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How To High Tide: Fake News

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If you’ve been alive in the last few weeks, you’ve probably heard plenty about “fake news.” Most notably, it is fake news that is credited as being a large factor in the election of our current president, Donald Trump. However, this internet sensation is nothing new. Modern fake news has been around since the first social media algorithms, popularized by Facebook and Google. It’s easy to think of fake news as click bait, having headlines such as “Ellen Shocks Fans!” attached to a GIF of Ellen crying. However, much of the fake news is much more dangerous than that. For example, this past year, a popular fake news story that claimed that 2016 presidential candidate Hillary Clinton ran a child sex ring out of a pizza shop led to a DC area shooting. Fake news is only going to increase as the Internet grows. It’s the job of those using it to stop and identify fake news. Here are five tips to help you do just that.

1. Recognize what Social Media Is

Most FMHS students are on some sort of social media. Whether it be Twitter, Snapchat, Instagram or a combination of all three, it is important to recognize what social media is. Social media is editable and based on a popularity algorithm. Facebook, Twitter, Instagram and many other mass communication websites are showing the most popular (most reacted to, most shared, most liked) posts to you first. This means that if a fake news article has seen interaction enough times, it will be at the forefront of your feed. Make sure that when you are reading these 140 characters or viewing images, you are taking most of them with a suspicious eye.

2. Check your Sources

There are multiple major news sources that are biased to one side or are user-based. (I’m looking at you, Fox News & CNN.) Make sure you understand the news source’s values. For instance, if you are looking for politics news, stay away from CNN, BuzzFeed, Fox News and Breitbart for your primary source as these tend to lean too left and too right. Even consider going abroad for American political news. BBC is an excellent resource for political news. Other great sources include The Washington Post, NPR, FiveThirtyEight, Politico, Vanity Fair and Reuters. Also, try sources you would never have thought of. I recently got a Vogue subscription with low hopes for politics news. I have been pleasantly surprised to find versatile articles intertwined in today’s fashion.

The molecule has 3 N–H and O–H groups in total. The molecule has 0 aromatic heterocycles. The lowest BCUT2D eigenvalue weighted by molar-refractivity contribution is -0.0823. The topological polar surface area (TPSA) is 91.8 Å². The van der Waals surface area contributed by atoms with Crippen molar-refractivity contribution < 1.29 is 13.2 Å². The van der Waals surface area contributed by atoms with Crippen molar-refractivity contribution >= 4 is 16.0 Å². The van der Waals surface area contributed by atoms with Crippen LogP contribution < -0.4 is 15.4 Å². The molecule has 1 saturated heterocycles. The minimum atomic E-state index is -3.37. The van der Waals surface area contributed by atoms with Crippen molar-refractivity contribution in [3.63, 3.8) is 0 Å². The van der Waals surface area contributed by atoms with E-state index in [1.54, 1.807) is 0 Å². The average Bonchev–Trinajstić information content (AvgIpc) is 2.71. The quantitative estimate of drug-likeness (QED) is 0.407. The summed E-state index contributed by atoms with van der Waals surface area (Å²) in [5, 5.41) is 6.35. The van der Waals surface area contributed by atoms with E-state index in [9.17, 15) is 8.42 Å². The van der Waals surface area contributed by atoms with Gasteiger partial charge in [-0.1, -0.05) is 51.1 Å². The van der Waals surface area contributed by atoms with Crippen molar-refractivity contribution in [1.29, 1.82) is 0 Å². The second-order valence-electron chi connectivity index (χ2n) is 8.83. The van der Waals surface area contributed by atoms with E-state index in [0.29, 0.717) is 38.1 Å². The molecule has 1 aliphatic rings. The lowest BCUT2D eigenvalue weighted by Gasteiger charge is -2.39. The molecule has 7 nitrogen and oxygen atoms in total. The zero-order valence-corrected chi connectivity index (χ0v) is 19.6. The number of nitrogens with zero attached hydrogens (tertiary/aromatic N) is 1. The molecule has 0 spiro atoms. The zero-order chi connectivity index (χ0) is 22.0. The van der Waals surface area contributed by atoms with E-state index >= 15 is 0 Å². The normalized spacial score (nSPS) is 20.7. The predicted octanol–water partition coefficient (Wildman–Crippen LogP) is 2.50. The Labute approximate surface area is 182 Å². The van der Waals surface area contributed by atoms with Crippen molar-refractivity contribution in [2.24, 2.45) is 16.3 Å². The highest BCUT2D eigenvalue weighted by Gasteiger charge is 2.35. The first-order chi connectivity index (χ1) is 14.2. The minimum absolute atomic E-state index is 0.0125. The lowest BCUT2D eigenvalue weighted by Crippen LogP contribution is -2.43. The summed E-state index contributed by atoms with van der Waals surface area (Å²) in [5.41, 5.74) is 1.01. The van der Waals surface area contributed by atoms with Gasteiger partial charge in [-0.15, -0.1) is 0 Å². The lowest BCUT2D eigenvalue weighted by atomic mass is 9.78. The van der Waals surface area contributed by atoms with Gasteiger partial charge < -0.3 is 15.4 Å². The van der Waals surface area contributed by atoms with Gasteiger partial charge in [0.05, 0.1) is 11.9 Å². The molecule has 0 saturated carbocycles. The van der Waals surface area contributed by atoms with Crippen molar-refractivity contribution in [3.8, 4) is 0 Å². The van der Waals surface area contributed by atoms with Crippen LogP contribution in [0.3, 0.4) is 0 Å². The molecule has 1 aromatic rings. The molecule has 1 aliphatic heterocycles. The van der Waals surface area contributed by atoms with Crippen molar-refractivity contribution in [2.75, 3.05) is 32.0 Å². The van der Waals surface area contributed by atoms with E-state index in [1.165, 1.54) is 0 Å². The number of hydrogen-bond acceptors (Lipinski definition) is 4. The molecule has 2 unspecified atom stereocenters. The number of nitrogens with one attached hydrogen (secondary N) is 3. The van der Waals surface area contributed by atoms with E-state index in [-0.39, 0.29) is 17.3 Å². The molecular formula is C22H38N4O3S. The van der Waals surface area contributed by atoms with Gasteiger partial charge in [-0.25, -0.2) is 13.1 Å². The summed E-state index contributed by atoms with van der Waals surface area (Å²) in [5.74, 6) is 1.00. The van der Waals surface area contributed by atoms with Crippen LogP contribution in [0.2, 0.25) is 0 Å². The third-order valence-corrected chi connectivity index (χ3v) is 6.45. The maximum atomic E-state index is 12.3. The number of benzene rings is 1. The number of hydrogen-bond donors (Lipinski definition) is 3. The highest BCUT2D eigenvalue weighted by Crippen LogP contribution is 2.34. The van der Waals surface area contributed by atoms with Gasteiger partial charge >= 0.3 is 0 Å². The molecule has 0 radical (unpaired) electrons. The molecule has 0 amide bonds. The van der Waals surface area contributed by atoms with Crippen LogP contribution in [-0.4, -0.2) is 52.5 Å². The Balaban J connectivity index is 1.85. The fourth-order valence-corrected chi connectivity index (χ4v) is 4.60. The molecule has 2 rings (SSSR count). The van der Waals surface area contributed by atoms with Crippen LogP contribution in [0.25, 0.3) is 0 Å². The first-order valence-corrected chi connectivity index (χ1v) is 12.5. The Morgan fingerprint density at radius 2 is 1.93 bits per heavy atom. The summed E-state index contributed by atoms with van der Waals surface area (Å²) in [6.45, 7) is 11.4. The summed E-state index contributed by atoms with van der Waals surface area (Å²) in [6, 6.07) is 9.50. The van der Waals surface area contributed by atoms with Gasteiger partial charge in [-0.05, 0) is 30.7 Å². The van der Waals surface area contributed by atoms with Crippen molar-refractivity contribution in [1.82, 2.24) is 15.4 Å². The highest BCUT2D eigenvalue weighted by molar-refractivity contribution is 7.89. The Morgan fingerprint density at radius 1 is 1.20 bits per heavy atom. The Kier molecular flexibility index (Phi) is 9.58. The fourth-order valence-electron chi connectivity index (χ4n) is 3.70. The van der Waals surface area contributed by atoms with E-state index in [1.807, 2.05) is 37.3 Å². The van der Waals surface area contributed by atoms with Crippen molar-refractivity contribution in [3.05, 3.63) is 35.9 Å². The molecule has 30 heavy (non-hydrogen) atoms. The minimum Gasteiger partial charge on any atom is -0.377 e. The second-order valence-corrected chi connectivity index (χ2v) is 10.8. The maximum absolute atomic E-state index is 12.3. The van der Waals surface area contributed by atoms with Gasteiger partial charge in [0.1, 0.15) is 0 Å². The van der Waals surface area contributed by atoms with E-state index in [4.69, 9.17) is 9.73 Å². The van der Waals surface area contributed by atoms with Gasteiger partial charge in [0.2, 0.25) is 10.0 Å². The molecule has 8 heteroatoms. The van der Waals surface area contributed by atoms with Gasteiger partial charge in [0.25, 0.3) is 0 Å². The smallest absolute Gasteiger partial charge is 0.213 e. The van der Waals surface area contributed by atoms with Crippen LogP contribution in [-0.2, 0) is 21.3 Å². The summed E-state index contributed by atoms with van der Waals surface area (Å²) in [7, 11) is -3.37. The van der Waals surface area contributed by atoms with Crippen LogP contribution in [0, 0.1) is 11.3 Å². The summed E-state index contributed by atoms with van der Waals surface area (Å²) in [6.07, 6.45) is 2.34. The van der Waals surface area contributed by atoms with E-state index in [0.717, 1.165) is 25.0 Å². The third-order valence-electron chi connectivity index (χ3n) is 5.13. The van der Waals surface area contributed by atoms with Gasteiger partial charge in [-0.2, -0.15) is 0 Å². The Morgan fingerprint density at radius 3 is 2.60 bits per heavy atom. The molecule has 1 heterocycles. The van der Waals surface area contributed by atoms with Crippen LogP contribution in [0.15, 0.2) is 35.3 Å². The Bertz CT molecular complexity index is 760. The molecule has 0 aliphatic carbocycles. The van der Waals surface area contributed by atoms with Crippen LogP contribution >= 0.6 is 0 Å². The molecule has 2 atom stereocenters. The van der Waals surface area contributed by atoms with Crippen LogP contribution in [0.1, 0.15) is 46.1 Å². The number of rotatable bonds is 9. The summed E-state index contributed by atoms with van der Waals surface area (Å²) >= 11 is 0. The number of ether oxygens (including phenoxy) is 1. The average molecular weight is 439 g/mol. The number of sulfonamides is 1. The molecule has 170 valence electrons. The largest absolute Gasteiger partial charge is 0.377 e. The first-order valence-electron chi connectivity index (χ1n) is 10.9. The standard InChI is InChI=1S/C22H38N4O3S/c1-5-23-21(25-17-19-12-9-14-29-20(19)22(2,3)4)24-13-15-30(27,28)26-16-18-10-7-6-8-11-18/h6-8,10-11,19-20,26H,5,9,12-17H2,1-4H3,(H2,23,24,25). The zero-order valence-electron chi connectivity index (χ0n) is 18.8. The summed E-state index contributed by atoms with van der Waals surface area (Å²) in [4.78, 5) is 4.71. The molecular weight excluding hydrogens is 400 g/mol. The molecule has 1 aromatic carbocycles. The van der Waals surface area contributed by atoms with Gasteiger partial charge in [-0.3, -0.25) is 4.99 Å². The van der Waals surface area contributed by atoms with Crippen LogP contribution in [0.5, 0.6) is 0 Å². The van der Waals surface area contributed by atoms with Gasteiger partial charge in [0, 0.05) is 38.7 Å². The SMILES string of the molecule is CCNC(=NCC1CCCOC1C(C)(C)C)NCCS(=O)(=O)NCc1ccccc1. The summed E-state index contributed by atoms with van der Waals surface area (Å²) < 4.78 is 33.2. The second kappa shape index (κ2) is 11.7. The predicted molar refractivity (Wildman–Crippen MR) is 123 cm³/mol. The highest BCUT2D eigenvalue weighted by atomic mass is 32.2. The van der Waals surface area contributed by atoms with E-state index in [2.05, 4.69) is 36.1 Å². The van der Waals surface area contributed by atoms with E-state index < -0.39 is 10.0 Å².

3. Double-Check Headlines

Scrolling through  Twitter at any given time, headlines seem to flow off of the screen. However, it is important to recognize perspective of headlines. Depending on who wrote an article, the headline could be vastly different. It all depends on the writer’s intention. For instance, an article discussing recent poll results about the favorability between apples and oranges will be written very differently by apple and orange lovers. The apple lover headline could read: “Recent poll shows that apples are at record high 45% favorability.” The orange lover headline could read “Oranges triumph apple favorability in a recent poll.” It’s all sweet when simple apples and oranges are being compared, but when prominent topics are being discussed, these headlines can lead to the spreading of incorrect information. When viewing a headline or reading an article, it’s important to look at a diverse set of headlines to truly get the full story.

4. Keep a Diversity of Mediums

It’s easy to rely on the convenience of your phone and simply get all of your news from Twitter or the News App. However, it’s important to branch out regarding the news that you are viewing. Try picking up a local newspaper (yes, you read that correctly.) Turn the TV channel to PBS. Listen to the radio. Watch CSPAN. If you keep a wide array of mediums, you’ll get a wide array of views. With a large number of views in your head, you’ll more intelligently make choices and formulate your opinions.

5. Know that It Matters

We are entering a new era of communication worldwide, and it’s important for us as students and leaders of tomorrow to have factual information and to be spreading such. With all of the controversy, hate, and bias in today’s world, it is of utmost importance that tomorrow’s leaders be informed and have the ability to form opinions based on a wide variety of information.

So, before you retweet, share, like, comment or post anything, make sure you’re well-informed!

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